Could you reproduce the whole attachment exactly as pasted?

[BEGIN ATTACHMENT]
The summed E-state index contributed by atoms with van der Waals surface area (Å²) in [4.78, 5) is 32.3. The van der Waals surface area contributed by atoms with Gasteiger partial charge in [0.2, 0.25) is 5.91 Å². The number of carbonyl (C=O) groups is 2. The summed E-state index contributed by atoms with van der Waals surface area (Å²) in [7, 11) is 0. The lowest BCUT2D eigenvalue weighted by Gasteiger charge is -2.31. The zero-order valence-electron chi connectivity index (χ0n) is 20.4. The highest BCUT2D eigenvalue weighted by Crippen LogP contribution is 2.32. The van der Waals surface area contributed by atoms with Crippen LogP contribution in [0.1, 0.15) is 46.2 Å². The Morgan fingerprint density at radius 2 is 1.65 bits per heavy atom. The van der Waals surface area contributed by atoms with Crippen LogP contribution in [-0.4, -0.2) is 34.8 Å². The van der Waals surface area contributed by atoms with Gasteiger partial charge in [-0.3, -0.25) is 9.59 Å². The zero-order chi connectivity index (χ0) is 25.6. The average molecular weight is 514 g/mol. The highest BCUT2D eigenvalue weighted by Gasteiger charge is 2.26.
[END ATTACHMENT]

The summed E-state index contributed by atoms with van der Waals surface area (Å²) in [4.78, 5) is 32.3. The van der Waals surface area contributed by atoms with Gasteiger partial charge in [0.2, 0.25) is 5.91 Å². The number of carbonyl (C=O) groups is 2. The summed E-state index contributed by atoms with van der Waals surface area (Å²) in [7, 11) is 0. The lowest BCUT2D eigenvalue weighted by Gasteiger charge is -2.31. The zero-order valence-electron chi connectivity index (χ0n) is 20.4. The highest BCUT2D eigenvalue weighted by Crippen LogP contribution is 2.32. The van der Waals surface area contributed by atoms with Crippen LogP contribution in [0.1, 0.15) is 46.2 Å². The Morgan fingerprint density at radius 2 is 1.65 bits per heavy atom. The van der Waals surface area contributed by atoms with Crippen LogP contribution in [-0.4, -0.2) is 34.8 Å². The van der Waals surface area contributed by atoms with Gasteiger partial charge in [-0.3, -0.25) is 9.59 Å². The zero-order chi connectivity index (χ0) is 25.6. The average molecular weight is 514 g/mol. The highest BCUT2D eigenvalue weighted by Gasteiger charge is 2.26.